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Prey deposits and den sites of the Upper Pleistocene hyena Crocuta crocuta spelaea (Goldfuss, 1823) in horizontal and vertical caves of the Bohemian Karst (Czech Republic)

Author(s): Diedrich C G | Žák K

Journal: Bulletin of Geosciences
ISSN 1214-1119

Volume: 81;
Issue: 4;
Start page: 237;
Date: 2006;
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Keywords: Crocuta crocuta spelaea | Upper Pleistocene | prey deposit types | prey bone ac-cumulations | bone taphonomy | hyena paleoecology | Bohemian Karst | Czech Republic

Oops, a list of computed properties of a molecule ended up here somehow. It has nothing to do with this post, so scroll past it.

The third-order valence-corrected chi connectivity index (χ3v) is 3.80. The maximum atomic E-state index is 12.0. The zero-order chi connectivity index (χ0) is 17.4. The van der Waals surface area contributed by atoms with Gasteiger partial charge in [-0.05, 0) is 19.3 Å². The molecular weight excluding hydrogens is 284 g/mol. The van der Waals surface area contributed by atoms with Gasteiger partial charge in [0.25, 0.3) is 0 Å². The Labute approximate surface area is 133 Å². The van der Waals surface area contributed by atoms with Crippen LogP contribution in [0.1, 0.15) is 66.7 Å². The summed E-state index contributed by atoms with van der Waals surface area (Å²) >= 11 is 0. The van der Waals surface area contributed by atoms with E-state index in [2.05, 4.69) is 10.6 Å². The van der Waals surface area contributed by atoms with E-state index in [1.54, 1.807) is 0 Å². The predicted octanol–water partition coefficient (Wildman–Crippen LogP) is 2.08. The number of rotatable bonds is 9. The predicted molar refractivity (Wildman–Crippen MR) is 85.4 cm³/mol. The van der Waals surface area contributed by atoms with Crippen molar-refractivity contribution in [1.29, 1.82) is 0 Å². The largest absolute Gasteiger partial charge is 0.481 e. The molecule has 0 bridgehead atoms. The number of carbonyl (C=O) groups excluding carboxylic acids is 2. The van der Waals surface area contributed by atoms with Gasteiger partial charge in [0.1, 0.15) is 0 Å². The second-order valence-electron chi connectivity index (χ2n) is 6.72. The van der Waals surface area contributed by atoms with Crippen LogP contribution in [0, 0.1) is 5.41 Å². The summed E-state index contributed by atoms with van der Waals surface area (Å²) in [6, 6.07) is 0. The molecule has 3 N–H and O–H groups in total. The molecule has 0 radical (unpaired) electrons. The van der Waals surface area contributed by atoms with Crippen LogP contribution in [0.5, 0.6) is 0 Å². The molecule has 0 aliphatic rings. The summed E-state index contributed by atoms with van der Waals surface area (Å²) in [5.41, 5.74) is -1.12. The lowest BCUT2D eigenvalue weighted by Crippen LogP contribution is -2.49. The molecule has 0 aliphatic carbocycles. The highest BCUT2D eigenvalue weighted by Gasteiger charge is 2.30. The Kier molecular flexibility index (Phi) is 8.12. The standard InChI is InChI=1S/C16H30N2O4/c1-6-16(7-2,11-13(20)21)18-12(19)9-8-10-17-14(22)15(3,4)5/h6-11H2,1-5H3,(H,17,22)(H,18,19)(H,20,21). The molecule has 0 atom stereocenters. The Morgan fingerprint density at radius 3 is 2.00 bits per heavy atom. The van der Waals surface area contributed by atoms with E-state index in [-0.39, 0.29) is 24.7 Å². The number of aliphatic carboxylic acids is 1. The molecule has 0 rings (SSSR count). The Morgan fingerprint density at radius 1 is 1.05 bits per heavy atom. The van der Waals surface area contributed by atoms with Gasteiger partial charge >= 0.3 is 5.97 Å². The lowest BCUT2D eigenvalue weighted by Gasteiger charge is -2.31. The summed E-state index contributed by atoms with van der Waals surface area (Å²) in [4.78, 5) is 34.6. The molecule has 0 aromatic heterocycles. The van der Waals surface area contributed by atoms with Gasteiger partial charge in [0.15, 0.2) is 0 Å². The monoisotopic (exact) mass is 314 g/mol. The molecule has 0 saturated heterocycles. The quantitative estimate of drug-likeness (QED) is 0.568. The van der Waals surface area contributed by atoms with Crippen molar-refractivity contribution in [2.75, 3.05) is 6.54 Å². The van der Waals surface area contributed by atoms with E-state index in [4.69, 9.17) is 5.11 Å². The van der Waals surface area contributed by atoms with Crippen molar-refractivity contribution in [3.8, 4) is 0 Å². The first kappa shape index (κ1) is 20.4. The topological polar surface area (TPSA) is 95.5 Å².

Middle and Upper Pleistocene bone accumulations in caves of the Bohemian Karst, Czech Republic, are newly classified as several types of hyena dens or hyena bone deposits, and cave bear dens. This new taphonomical and paleoecological interpretation of localities that have been known for decades is based on revision of available bone collections, additional field observations at existing localities, and on comparisons with recent spotted hyenas. The thousands of bones from this region, including about seven hundred Pleistocene hyena remains, are strongly fragmented by having been cracked and chewed, consistent with typical hyena activities. The localities can be subdi-vided chronologically as Middle and Upper Pleistocene, or taphonomically as horizontal and vertical caves and karst depressions. Horizontal and vertical caves show contrasting types of bone accumulations. Several vertical cavities were filled in the Middle Pleistocene and contain the remains of Pachycrocuta brevirostris and its prey. This is the case of the areas of Srbsko-Chlum and Koněprusy-Zlatý Kůň Hill. In the Upper Pleistocene, at least eight caves in the Bohemian Karst were used by hyenas of Crocuta crocuta spelaea as dens and prey storage, some of which were also used by cave bears for hibernating. Upper Pleistocene cave bears were scavenged postmortally by Ice Age spotted hyenas at four cave sites, where they left cracked and chewed Ursus spelaeus bones. Hyenas also stored the remains of their prey in the caves. These remains also include rests of other hyenas, which indicates can-nibalism. Fecal pellets were used for marking the den sites. The Nad Kačákem Cave near Hostim is shown to have been a frequented hyena den based on the presence of many 'nibbling sticks' and the remains of juvenile hyena bones. Many hyena skeletons of C. c. spelaea, including juveniles and adults, their coprolites, and the partly cracked bones of their stored prey, were found in vertical caves such as Srbsko-Chlum-Komín. The most spectacu-lar finds are a nearly complete skeleton of the female steppe lion Panthera leo spelaea and an embryo of the Przewalski horse Equus ferus przewalskii. A nearly complete hyena skeleton in the Koněprusy Caves-Prošek Dome is another remarkable find. The most bone-rich localities at Koněprusy-Zlatý Kůň Hill and Srbsko-Chlum Hill are located on, or close to, exposed hill tops, where hyenas had an overview of the surrounding landscape. Statistical analysis of the remains shows that the main animals preyed upon by Upper Pleistocene hyenas were Equus ferus przewalskii and Coelodonta antiquitatis. Additionally, the hyenas fed on Bison priscus, Rangifer tarandus, Cervus elaphus, Megaloceros giganteus, Equus hydruntinus, the Bohemian alpine fauna including Rupricapra rupricapra and Capra ibex, and even the carnivores Ursus spelaeus, Panthera leo spelaea, Canis lupus and possibly Gulo gulo. The very few remains of the mammoth Mammuthus primigenius seem to indicate its scarcity in the hilly Bohemian Karst. Sediments in the horizontal caves show that, after being used by cave bears or hyenas, they were inhabited by foxes or marmots, and more recently by humans, especially during the Magdalenian period and later in the Holocene.

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